One of the (many) things we can appreciate that the Reformers did for us was to dispense with the idea that some callings are “holy” callings while others are not. Prior to the Reformation, those who were in “full time Christian work” (monks, nuns, priests, etc.) were engaged in “holy” work, while all other callings were seen as somewhat inferior. Unfortunately, we see some of this same old pre-Reformation attitude among Christians when they say or think that if they are really sold out to Jesus, they will go to the mission field. As though being really sold out to Jesus can’t mean going to college or working at a grocery store or bringing up children.
The Reformers saw from the Bible that God calls us to our vocation. Some are called to be preachers and missionaries full time. Some are called to be doctors and lawyers that fight for a civil rights like the car accident injury attorney Vegas firm. Each of us should have a sense of our own calling and thank God for it. Then Christian discipleship means actively serving God in our calling in a way that honors and glorifies Him.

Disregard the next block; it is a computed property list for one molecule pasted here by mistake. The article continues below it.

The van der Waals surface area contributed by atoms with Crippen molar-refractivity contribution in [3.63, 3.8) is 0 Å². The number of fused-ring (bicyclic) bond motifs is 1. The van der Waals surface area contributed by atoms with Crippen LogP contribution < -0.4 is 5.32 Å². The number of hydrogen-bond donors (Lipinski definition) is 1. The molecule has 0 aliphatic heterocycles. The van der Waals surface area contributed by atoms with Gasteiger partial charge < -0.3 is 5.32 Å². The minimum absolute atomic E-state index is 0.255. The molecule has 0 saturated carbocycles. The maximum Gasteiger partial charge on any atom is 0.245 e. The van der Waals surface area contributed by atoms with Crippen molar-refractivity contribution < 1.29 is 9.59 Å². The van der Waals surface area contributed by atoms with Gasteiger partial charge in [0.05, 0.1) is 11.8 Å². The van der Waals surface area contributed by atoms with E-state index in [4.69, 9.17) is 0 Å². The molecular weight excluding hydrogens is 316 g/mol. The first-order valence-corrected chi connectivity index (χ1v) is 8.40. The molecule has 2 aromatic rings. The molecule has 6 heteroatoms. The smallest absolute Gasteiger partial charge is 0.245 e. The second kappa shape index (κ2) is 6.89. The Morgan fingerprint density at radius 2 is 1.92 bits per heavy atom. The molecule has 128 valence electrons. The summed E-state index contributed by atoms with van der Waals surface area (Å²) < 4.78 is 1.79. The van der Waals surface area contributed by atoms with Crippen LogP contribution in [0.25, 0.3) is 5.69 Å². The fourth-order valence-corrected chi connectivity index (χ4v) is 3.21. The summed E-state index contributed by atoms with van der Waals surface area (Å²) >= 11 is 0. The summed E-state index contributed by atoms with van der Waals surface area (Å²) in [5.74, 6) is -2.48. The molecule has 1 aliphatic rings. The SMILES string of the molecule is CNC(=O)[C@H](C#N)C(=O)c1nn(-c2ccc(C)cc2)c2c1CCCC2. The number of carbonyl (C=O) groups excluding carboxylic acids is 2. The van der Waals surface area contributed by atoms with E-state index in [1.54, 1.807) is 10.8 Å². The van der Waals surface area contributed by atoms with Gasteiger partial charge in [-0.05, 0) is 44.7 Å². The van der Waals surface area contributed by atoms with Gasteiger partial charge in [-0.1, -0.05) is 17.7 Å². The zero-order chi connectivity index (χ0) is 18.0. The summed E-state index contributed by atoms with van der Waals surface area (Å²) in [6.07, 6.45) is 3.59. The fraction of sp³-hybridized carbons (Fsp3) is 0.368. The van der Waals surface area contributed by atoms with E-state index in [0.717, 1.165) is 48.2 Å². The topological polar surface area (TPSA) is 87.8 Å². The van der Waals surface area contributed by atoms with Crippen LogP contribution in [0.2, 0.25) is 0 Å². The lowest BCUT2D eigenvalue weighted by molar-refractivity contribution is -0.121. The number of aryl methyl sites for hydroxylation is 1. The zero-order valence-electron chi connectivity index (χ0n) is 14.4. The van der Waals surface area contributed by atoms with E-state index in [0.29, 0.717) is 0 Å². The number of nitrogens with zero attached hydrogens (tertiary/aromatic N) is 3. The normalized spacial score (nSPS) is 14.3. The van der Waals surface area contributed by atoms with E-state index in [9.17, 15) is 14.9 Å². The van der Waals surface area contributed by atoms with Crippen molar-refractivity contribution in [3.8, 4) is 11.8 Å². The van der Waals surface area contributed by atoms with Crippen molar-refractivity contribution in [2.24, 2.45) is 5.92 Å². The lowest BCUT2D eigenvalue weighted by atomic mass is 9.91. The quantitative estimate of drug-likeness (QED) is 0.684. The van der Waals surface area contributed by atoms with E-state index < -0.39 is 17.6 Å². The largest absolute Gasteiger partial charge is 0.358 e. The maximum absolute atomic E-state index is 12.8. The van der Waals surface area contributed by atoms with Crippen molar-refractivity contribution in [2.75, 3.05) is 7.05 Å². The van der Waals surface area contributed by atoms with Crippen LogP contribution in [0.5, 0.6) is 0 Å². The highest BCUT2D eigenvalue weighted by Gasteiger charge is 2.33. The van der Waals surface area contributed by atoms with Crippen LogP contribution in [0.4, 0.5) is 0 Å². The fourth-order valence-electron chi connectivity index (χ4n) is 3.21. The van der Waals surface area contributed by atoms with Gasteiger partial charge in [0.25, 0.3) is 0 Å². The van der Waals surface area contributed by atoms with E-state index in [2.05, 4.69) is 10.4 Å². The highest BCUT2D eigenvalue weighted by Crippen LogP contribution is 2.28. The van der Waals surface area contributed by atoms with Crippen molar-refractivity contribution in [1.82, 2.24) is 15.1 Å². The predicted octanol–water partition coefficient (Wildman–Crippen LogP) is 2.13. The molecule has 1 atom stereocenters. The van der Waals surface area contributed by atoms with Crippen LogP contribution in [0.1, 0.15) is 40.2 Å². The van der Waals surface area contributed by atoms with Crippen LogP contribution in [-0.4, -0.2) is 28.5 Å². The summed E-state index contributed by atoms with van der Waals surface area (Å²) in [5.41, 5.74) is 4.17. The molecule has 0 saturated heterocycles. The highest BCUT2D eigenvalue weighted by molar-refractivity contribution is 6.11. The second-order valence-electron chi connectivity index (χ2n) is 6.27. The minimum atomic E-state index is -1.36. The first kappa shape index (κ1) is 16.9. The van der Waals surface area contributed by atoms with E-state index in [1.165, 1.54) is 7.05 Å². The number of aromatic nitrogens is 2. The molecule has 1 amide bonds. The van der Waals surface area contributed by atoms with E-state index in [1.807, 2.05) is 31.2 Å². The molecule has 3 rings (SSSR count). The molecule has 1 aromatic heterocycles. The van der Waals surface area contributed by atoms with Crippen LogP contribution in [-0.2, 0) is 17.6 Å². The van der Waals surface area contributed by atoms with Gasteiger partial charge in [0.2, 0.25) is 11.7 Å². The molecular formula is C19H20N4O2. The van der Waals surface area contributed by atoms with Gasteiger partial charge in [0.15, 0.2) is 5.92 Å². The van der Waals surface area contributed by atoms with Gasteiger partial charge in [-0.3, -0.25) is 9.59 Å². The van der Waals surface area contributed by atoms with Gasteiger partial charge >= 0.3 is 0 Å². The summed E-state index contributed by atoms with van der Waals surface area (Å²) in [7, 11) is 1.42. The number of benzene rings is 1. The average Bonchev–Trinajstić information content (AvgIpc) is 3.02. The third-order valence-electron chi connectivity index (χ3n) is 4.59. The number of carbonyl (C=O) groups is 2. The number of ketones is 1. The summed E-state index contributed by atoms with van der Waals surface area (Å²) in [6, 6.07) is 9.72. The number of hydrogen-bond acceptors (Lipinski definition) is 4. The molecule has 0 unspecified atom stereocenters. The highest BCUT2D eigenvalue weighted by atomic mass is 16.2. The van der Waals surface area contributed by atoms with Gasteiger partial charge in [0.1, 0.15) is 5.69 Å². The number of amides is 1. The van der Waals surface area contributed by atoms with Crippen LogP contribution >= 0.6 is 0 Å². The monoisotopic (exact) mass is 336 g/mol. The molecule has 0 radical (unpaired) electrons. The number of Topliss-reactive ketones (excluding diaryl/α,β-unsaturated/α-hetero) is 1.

I think it was John Own who said something like, “There is a vast difference between preaching a sermon and changing a diaper. But in God’s eyes, both are holy work.”
Why should this matter? When we know that God is pleased with what He has given us to do, and He is pleased when we do it heartily unto Him, then it gives us much greater satisfaction in our work. Rather than thinking we are second-class citizens (spiritually speaking) because we are not “full time Christian workers,” we can laugh and realize that we are all engaged in full-time Christian work. What other kind is there?